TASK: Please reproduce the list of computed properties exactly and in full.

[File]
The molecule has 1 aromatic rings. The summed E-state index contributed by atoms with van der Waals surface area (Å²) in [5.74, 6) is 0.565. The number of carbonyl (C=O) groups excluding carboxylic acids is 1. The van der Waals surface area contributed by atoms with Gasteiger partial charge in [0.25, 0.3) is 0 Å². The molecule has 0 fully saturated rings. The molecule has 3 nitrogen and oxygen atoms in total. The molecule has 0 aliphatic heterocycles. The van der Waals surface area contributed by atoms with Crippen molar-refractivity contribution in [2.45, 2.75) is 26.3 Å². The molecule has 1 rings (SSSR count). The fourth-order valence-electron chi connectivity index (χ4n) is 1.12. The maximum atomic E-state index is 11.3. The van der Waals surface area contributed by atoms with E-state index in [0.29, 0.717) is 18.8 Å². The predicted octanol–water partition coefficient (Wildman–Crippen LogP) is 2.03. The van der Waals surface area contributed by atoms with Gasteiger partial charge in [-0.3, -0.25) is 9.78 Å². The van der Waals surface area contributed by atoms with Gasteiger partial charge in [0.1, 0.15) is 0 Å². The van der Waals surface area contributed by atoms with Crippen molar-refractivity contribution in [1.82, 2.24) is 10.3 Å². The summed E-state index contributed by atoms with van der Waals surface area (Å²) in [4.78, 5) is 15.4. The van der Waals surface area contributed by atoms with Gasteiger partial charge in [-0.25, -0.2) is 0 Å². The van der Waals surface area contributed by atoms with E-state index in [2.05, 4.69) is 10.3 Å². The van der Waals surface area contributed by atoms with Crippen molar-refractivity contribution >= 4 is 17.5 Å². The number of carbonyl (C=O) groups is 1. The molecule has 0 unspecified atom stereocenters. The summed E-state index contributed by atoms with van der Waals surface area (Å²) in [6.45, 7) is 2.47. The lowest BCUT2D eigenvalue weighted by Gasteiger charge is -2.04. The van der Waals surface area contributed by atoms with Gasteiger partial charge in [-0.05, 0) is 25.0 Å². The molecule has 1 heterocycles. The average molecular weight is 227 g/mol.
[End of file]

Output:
The molecule has 1 aromatic rings. The summed E-state index contributed by atoms with van der Waals surface area (Å²) in [5.74, 6) is 0.565. The number of carbonyl (C=O) groups excluding carboxylic acids is 1. The van der Waals surface area contributed by atoms with Gasteiger partial charge in [0.25, 0.3) is 0 Å². The molecule has 0 fully saturated rings. The molecule has 3 nitrogen and oxygen atoms in total. The molecule has 0 aliphatic heterocycles. The van der Waals surface area contributed by atoms with Crippen molar-refractivity contribution in [2.45, 2.75) is 26.3 Å². The molecule has 1 rings (SSSR count). The fourth-order valence-electron chi connectivity index (χ4n) is 1.12. The maximum atomic E-state index is 11.3. The van der Waals surface area contributed by atoms with E-state index in [0.29, 0.717) is 18.8 Å². The predicted octanol–water partition coefficient (Wildman–Crippen LogP) is 2.03. The van der Waals surface area contributed by atoms with Gasteiger partial charge in [-0.3, -0.25) is 9.78 Å². The van der Waals surface area contributed by atoms with Gasteiger partial charge in [0.1, 0.15) is 0 Å². The van der Waals surface area contributed by atoms with Crippen molar-refractivity contribution in [1.82, 2.24) is 10.3 Å². The summed E-state index contributed by atoms with van der Waals surface area (Å²) in [4.78, 5) is 15.4. The van der Waals surface area contributed by atoms with Gasteiger partial charge in [-0.25, -0.2) is 0 Å². The van der Waals surface area contributed by atoms with E-state index in [2.05, 4.69) is 10.3 Å². The van der Waals surface area contributed by atoms with Crippen molar-refractivity contribution >= 4 is 17.5 Å². The number of carbonyl (C=O) groups is 1. The molecule has 0 unspecified atom stereocenters. The summed E-state index contributed by atoms with van der Waals surface area (Å²) in [6.45, 7) is 2.47. The lowest BCUT2D eigenvalue weighted by Gasteiger charge is -2.04. The van der Waals surface area contributed by atoms with Gasteiger partial charge in [-0.05, 0) is 25.0 Å². The molecule has 1 heterocycles. The average molecular weight is 227 g/mol.